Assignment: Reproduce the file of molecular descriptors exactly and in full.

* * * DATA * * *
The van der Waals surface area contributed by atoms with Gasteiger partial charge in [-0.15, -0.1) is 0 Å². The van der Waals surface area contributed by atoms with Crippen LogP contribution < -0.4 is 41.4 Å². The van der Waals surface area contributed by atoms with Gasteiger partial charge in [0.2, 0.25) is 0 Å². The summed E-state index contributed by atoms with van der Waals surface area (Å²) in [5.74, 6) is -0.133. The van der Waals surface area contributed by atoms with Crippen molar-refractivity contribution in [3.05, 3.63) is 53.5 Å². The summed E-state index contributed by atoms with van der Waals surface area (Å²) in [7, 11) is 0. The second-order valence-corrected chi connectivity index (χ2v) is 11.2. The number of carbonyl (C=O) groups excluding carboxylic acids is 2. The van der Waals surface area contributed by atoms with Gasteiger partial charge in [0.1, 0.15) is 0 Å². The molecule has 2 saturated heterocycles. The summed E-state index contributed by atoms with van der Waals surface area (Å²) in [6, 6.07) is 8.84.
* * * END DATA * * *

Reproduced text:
The van der Waals surface area contributed by atoms with Gasteiger partial charge in [-0.15, -0.1) is 0 Å². The van der Waals surface area contributed by atoms with Crippen LogP contribution < -0.4 is 41.4 Å². The van der Waals surface area contributed by atoms with Gasteiger partial charge in [0.2, 0.25) is 0 Å². The summed E-state index contributed by atoms with van der Waals surface area (Å²) in [5.74, 6) is -0.133. The van der Waals surface area contributed by atoms with Crippen molar-refractivity contribution in [3.05, 3.63) is 53.5 Å². The summed E-state index contributed by atoms with van der Waals surface area (Å²) in [7, 11) is 0. The second-order valence-corrected chi connectivity index (χ2v) is 11.2. The number of carbonyl (C=O) groups excluding carboxylic acids is 2. The van der Waals surface area contributed by atoms with Gasteiger partial charge in [0.1, 0.15) is 0 Å². The molecule has 2 saturated heterocycles. The summed E-state index contributed by atoms with van der Waals surface area (Å²) in [6, 6.07) is 8.84.